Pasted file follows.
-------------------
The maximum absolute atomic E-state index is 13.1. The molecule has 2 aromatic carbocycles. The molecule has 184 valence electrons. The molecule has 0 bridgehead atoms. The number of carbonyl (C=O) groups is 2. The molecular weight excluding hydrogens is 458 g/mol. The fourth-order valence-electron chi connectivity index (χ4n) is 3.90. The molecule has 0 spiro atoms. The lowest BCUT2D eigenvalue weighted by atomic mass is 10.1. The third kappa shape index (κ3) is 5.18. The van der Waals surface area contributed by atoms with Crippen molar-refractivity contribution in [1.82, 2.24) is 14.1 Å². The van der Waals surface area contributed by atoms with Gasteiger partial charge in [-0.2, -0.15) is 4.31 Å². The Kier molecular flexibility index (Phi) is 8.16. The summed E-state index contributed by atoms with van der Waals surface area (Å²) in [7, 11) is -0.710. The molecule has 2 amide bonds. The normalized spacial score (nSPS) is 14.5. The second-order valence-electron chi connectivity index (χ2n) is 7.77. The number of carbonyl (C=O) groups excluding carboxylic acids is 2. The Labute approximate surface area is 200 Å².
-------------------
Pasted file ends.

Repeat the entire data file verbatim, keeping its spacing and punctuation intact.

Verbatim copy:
The maximum absolute atomic E-state index is 13.1. The molecule has 2 aromatic carbocycles. The molecule has 184 valence electrons. The molecule has 0 bridgehead atoms. The number of carbonyl (C=O) groups is 2. The molecular weight excluding hydrogens is 458 g/mol. The fourth-order valence-electron chi connectivity index (χ4n) is 3.90. The molecule has 0 spiro atoms. The lowest BCUT2D eigenvalue weighted by atomic mass is 10.1. The third kappa shape index (κ3) is 5.18. The van der Waals surface area contributed by atoms with Crippen molar-refractivity contribution in [1.82, 2.24) is 14.1 Å². The van der Waals surface area contributed by atoms with Gasteiger partial charge in [-0.2, -0.15) is 4.31 Å². The Kier molecular flexibility index (Phi) is 8.16. The summed E-state index contributed by atoms with van der Waals surface area (Å²) in [7, 11) is -0.710. The molecule has 2 amide bonds. The normalized spacial score (nSPS) is 14.5. The second-order valence-electron chi connectivity index (χ2n) is 7.77. The number of carbonyl (C=O) groups excluding carboxylic acids is 2. The Labute approximate surface area is 200 Å².